So You Want to be on TV?

Have you ever watched someone interviewed on television and thought YOU could do a better job? Have you ever fantasized about five minutes of fame on prime-time TV?

Most people who don’t deal with the media on a daily basis don’t realize that it’s actually not that hard to be on television. Like newspapers and magazine editors, television producers are always looking for content.

They need people to profile, they need experts who are outspoken and articulate.

I’ve appeared live on prime-time TV in Paris, France (France 3), hosted a local round-table discussion on TV in Greenfield, Massachusetts, produced my own television show for local TV (also in Greenfield, Massachusetts) when my book, Toddler: Real-Life Stories of Those Fickle, Irrational, Urgent, Tiny People We Love, came out; and most recently been front and center on a PBS FRONTLINE documentary, “The Vaccine War.”

The good news is you CAN be on television. It’s easier than you think to have five minutes of fame.

Sometimes it takes a bit of luck. You need to be in the right place at the right time. And it always takes a bit of work: you need to send out press releases, contact local networks, keep abreast of the news, network, and respond to requests from Help a Reporter Out and other similar outlets.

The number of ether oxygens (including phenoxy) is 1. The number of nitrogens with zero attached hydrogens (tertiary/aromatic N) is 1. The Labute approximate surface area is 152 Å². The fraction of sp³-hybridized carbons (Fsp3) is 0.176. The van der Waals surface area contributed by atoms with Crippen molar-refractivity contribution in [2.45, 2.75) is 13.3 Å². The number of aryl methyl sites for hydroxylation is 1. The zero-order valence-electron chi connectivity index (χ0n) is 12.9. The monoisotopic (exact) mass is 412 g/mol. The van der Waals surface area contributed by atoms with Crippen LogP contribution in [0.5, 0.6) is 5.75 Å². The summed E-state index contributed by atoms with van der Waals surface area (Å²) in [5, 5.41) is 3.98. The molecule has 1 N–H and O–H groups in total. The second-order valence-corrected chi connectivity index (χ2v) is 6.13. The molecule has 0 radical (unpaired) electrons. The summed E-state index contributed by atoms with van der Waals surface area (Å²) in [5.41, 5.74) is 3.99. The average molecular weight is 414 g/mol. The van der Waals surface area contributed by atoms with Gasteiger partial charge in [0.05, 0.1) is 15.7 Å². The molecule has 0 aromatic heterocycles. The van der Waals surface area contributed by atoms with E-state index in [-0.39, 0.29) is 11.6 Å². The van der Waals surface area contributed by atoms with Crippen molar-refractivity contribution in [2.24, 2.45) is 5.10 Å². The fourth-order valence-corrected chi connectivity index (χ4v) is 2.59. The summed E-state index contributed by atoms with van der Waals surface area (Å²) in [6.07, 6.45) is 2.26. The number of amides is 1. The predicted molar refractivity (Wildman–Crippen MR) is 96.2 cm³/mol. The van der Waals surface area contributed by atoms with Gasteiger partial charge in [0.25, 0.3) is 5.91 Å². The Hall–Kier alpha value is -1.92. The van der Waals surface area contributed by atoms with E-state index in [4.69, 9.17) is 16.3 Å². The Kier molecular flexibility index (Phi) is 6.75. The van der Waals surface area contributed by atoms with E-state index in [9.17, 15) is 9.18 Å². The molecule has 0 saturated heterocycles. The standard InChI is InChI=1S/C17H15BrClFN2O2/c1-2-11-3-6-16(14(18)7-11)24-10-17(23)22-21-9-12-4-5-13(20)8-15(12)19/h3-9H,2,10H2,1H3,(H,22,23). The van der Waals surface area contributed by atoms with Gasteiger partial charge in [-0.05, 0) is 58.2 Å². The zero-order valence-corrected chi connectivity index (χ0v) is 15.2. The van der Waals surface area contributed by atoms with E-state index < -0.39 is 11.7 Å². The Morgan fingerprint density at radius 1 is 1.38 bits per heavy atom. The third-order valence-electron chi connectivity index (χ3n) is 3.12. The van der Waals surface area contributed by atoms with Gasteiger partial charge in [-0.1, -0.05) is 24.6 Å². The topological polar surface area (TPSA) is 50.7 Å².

The not-as-good news is that most people who do land a spot on television often feel duped or disappointed by how they are portrayed, how the footage is edited, or how they come across.

That’s the thing about television–unless the show is LIVE (and even if it is), you really have no control over the final product.

If you do find yourself on the cusp of being in the limelight, some media training with a professional can be invaluable.

Tips that a media professional will teach you about being on TV:

1) WEAR MAKE-UP: You need make-up on TV whether you are male or female. If you’re female and you wear make-up anyway, wear a lot more than you normally would. Consider having someone do it for you if you are completely make-up incompetent like me. While the national networks will have someone make you up, you do it yourself for local television. You especially need FOUNDATION on TV because the camera will really wash you out otherwise.

2) SPEAK IN FULL SENTENCES AND MAKE SURE THE ANTECEDENT IS CLEAR: Don’t say “I think it’s fine,” say “I think letting children roam alone is fine for some parents but I am a worrier and tend to helicopter.” Don’t answer simply “Yes” or “No.” The editors need a full sentence in order to use what you say.